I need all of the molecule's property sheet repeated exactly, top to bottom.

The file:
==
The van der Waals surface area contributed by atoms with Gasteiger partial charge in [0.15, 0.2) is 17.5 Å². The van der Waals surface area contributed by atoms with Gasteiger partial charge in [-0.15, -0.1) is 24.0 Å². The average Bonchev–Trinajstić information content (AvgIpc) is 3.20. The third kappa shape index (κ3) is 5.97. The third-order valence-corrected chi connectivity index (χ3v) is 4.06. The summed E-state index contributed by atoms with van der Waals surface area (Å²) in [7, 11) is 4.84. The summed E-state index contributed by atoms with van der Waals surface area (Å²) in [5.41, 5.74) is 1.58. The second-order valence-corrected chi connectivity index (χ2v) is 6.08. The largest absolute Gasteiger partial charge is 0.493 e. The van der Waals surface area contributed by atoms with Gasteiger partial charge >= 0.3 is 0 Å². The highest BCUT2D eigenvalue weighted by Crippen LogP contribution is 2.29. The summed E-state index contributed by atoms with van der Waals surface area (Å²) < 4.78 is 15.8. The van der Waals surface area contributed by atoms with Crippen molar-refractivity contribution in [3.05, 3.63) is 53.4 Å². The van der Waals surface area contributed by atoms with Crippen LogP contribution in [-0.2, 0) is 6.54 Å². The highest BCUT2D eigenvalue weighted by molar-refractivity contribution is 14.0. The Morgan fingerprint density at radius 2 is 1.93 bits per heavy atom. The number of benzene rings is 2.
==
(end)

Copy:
The van der Waals surface area contributed by atoms with Gasteiger partial charge in [0.15, 0.2) is 17.5 Å². The van der Waals surface area contributed by atoms with Gasteiger partial charge in [-0.15, -0.1) is 24.0 Å². The average Bonchev–Trinajstić information content (AvgIpc) is 3.20. The third kappa shape index (κ3) is 5.97. The third-order valence-corrected chi connectivity index (χ3v) is 4.06. The summed E-state index contributed by atoms with van der Waals surface area (Å²) in [7, 11) is 4.84. The summed E-state index contributed by atoms with van der Waals surface area (Å²) in [5.41, 5.74) is 1.58. The second-order valence-corrected chi connectivity index (χ2v) is 6.08. The largest absolute Gasteiger partial charge is 0.493 e. The van der Waals surface area contributed by atoms with Gasteiger partial charge >= 0.3 is 0 Å². The highest BCUT2D eigenvalue weighted by Crippen LogP contribution is 2.29. The summed E-state index contributed by atoms with van der Waals surface area (Å²) < 4.78 is 15.8. The van der Waals surface area contributed by atoms with Crippen molar-refractivity contribution in [3.05, 3.63) is 53.4 Å². The van der Waals surface area contributed by atoms with Crippen LogP contribution in [-0.2, 0) is 6.54 Å². The highest BCUT2D eigenvalue weighted by molar-refractivity contribution is 14.0. The Morgan fingerprint density at radius 2 is 1.93 bits per heavy atom. The number of benzene rings is 2.